methodistic

Methodist

[meth-uh-dist]
noun
1.
a member of the largest Christian denomination that grew out of the revival of religion led by John Wesley: stresses both personal and social morality and has an Arminian doctrine and, in the U.S., a modified episcopal polity.
2.
(lowercase) a person who relies greatly or excessively on methods or a particular method.
adjective
3.
Also, Methodistic, Methodistical. of or pertaining to the Methodists or Methodism.

Origin:
1585–95; method + -ist

Methodistically, adverb
non-Methodist, noun, adjective
non-Methodistic, adjective
pre-Methodist, adjective, noun
pro-Methodist, adjective, noun
pseudo-Methodist, adjective, noun
Dictionary.com Unabridged
Based on the Random House Dictionary, © Random House, Inc. 2014.
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Collins
World English Dictionary
Methodist (ˈmɛθədɪst)
 
n
1.  a member of any of the Nonconformist denominations that derive from the system of faith and practice initiated by John Wesley and his followers
 
adj
2.  of or relating to Methodism or the Church embodying it (the Methodist Church)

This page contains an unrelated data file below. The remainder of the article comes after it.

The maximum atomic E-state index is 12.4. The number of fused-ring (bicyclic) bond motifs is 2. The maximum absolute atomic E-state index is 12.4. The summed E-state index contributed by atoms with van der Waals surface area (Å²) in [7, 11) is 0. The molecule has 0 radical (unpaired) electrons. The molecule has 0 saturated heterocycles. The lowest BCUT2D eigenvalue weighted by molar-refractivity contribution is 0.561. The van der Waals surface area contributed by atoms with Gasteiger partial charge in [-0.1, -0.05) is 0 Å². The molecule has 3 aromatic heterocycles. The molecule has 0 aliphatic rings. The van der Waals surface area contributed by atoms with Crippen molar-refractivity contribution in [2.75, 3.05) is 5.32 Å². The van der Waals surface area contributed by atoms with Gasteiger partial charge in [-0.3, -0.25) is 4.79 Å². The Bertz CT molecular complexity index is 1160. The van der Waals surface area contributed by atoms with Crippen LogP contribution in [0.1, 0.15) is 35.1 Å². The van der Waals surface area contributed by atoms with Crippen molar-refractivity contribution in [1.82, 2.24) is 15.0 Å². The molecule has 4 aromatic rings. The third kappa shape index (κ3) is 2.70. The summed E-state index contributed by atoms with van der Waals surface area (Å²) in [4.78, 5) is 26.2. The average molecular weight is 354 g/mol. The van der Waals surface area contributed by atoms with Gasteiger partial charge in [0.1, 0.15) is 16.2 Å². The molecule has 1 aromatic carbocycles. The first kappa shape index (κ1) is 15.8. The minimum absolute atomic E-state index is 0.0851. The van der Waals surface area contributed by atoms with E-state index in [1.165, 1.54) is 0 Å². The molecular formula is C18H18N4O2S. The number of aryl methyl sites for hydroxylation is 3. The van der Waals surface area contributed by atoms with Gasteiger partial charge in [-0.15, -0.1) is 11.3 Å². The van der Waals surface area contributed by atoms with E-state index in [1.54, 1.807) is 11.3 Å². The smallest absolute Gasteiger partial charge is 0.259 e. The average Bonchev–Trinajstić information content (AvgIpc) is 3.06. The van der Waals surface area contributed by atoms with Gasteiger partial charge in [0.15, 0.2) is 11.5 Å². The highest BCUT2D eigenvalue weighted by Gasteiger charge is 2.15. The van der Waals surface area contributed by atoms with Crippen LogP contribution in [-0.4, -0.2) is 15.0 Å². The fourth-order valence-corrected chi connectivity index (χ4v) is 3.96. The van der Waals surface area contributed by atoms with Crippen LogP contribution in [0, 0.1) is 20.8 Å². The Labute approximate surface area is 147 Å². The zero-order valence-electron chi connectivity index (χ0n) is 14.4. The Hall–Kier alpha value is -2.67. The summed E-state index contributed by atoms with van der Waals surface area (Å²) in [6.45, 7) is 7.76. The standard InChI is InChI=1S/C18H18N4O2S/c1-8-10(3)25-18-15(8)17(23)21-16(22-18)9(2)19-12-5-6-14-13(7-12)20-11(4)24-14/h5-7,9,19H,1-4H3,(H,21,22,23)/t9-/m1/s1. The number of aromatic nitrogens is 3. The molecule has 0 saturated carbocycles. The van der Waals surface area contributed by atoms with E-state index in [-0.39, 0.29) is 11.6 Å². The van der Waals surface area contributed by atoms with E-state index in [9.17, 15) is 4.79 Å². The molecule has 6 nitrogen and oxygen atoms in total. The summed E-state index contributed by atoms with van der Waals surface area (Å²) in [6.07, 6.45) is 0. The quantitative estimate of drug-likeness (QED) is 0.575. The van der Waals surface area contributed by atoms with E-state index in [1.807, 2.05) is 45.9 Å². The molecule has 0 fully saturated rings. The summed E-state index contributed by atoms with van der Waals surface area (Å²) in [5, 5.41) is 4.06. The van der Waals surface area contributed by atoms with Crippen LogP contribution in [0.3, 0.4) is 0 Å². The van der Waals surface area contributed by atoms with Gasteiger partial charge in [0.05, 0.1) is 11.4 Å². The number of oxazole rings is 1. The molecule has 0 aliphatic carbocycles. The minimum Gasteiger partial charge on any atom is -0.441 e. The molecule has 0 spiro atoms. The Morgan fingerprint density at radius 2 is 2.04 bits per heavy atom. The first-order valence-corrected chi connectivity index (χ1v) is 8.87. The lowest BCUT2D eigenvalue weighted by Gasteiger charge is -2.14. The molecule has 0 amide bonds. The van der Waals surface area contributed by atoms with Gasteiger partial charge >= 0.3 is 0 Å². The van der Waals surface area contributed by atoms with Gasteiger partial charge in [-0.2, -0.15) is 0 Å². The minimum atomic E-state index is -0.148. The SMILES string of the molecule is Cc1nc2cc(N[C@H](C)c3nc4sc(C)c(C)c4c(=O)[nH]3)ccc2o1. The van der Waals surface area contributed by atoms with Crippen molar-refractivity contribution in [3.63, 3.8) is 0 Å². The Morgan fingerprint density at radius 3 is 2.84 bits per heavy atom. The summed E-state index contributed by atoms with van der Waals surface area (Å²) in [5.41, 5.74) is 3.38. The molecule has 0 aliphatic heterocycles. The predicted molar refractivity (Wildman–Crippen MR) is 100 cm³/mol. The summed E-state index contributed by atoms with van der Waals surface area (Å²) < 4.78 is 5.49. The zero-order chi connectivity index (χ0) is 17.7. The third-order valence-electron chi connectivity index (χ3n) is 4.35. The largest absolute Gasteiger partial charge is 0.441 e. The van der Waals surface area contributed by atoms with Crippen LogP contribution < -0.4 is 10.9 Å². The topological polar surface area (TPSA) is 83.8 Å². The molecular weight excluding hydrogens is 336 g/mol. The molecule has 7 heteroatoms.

Method'istically
 
adv

Collins English Dictionary - Complete & Unabridged 10th Edition
2009 © William Collins Sons & Co. Ltd. 1979, 1986 © HarperCollins
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Etymonline
Word Origin & History

Methodist
"One of a new kind of puritans lately arisen, so called from their profession to live by rules and in constant method" [Johnson]. Protestant religious sect founded 1729 at Oxford University by John and Charles Wesley, took that name almost from inception, but it had been used since at least 1686 for
various new methods of worship.
Online Etymology Dictionary, © 2010 Douglas Harper
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